Friday, August 2, 2013
General Body of the Durham Committee on the Affairs of Black People votes to allow Wagstaff to remain Chair of Political Committee
It’s fitting that the meeting was held at the St. Joseph AME Church. It was a battle for the soul of the Durham Committee on the Affairs of Black People.
Some called it a clash between the old Durham Committee and emerging leadership. The new school feels foiled by the perceived lack of willingness of old heads to share the reigns of control. They claim the powerful organization is held back by a class divide that makes it hard for some to participate.
Jackie Waagstaff was the reason for the meeting. The Durham Committee’s Executive Committee censured her as Chair of the Political Committee. On last night, the troops showed up to cast votes to determine the fate of the controversial former member of the City Council and School Board.
Wagstaff won the battle.
The vote was taken after heated conversation and name calling. It was the type of battle that has long been the trademark of the Durham Committee. After years of battling to unseat Lavonia Allison, the former Chair, last night was back to usual for a group hard pressed to define its role within a community in need of its guidance.
After years of hearing the echo – the Durham Committee is dead – all seemed headed in the right direction when Randal Rogers pushed for the removal of Wagstaff. Many present last night raised serious questions related to the integrity of the Executive Committee’s decision. Many wondered why. Others asked why now.
The decision to allow Wagstaff to remain as Chair of Political Committee sends a clear message regarding the state of Durham’s black leadership. It’s a message that has been lingering near the backdrop of the internal affairs of the Durham Committee for decades. The quarreling has been construed within the context of personality differences and leadership style. There’s much more going on than many are willing to concede.
Complaints about Wagstaff’s leadership style and personality have been understood from a vantage point that assumes the merit of black privilege. It’s a point that Wagstaff and her supporters have raised. The mistake that members of the Executive Committee made was to dismiss the validity of that contention.
The attempt to remove Wagstaff unleashed a nemesis that has fought for the soul of Durham’s black community. That enemy can be found in virtually every black community that strives to press for the greater good of all black citizens. At issue is more than the competency of Wagstaff. At issue is the way we measure and support black leadership that comes from a place outside the norm.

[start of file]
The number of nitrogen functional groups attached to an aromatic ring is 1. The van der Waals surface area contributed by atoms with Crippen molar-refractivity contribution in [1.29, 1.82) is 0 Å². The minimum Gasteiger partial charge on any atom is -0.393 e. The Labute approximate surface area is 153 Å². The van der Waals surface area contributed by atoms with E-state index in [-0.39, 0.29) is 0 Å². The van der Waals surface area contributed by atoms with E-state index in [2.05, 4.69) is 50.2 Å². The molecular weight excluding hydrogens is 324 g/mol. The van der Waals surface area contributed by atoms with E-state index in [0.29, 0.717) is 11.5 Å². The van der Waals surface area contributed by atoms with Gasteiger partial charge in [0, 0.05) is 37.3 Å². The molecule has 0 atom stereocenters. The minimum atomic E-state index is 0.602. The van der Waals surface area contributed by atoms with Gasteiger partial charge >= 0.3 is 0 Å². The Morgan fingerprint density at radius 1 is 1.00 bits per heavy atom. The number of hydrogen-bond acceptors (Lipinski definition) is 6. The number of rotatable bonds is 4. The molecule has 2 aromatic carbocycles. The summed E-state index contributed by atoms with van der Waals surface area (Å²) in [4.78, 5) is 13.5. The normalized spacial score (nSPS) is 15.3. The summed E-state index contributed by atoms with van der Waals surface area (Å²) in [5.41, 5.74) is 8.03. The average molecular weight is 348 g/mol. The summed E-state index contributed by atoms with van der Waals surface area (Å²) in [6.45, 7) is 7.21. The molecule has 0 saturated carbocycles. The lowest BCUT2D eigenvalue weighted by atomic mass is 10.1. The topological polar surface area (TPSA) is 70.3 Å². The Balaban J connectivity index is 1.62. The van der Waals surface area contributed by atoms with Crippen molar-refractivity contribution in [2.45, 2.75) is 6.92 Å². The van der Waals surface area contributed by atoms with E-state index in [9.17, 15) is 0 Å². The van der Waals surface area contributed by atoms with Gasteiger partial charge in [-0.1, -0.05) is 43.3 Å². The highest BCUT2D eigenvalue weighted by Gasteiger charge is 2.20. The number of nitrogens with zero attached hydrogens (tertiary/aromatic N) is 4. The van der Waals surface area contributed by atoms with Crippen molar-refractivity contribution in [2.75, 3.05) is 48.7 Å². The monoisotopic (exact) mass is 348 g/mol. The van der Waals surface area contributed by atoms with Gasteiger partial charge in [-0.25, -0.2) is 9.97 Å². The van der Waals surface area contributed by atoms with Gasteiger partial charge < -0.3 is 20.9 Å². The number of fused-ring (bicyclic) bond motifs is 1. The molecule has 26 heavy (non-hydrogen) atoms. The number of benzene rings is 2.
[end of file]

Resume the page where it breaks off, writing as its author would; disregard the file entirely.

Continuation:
This battle is about class and sub-culture. It’s an issue that Wagstaff has raised. In doing so, the Executive Committee moved for her censure, which left many believing she was being removed for the reasons she exposed. A lack of substance, beyond the personal, left space for a challenge to the Executive Committee’s recommendation.
The result of last night’s vote provides an opportunity for the Durham Committee to have a real conversation related to the unspoken truth on the table. How can the Durham Committee effectively represent all of Durham when it grapples to affirm and respect the voice of those shaped in the grammar and ways of the streets?
That’s not to suggest that the Executive Committee moved based on a disconnection with Durham’s marginalized sector. What is implied is the need for significant dialogue regarding ways to overcome the assumption that the Durham Committee is an organization designed to affirm the black elite. Failure to do that will further alienate the Durham Committee from the people Wagstaff represents.
I recommend that Randal Rogers call a meeting to discuss the state of Durham’s black community. Invite the larger community to participate. Allow Jackie Wagstaff to share in the planning of the summit. Build a bridge beyond what happened last night.
It’s the best way to mend that which has been broken. If you take time to listen, the voice of reason can be heard.
End the war.